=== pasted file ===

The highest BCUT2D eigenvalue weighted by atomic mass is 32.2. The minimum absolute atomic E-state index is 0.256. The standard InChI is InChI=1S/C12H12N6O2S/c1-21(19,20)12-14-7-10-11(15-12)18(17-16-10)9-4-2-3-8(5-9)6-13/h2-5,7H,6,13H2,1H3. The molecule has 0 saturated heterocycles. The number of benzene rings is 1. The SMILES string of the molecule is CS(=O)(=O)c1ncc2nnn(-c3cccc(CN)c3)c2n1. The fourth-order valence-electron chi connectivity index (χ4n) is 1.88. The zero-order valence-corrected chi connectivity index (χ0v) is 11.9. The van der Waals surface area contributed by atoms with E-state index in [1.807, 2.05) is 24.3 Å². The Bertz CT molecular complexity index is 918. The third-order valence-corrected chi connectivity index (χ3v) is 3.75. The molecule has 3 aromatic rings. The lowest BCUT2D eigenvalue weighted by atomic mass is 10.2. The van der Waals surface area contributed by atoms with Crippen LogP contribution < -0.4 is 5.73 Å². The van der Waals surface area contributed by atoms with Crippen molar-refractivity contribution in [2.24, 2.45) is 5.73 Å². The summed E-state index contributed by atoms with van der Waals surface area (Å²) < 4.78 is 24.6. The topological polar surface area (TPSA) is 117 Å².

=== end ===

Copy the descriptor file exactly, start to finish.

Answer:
The highest BCUT2D eigenvalue weighted by atomic mass is 32.2. The minimum absolute atomic E-state index is 0.256. The standard InChI is InChI=1S/C12H12N6O2S/c1-21(19,20)12-14-7-10-11(15-12)18(17-16-10)9-4-2-3-8(5-9)6-13/h2-5,7H,6,13H2,1H3. The molecule has 0 saturated heterocycles. The number of benzene rings is 1. The SMILES string of the molecule is CS(=O)(=O)c1ncc2nnn(-c3cccc(CN)c3)c2n1. The fourth-order valence-electron chi connectivity index (χ4n) is 1.88. The zero-order valence-corrected chi connectivity index (χ0v) is 11.9. The van der Waals surface area contributed by atoms with E-state index in [1.807, 2.05) is 24.3 Å². The Bertz CT molecular complexity index is 918. The third-order valence-corrected chi connectivity index (χ3v) is 3.75. The molecule has 3 aromatic rings. The lowest BCUT2D eigenvalue weighted by atomic mass is 10.2. The van der Waals surface area contributed by atoms with Crippen LogP contribution < -0.4 is 5.73 Å². The van der Waals surface area contributed by atoms with Crippen molar-refractivity contribution in [2.24, 2.45) is 5.73 Å². The summed E-state index contributed by atoms with van der Waals surface area (Å²) < 4.78 is 24.6. The topological polar surface area (TPSA) is 117 Å².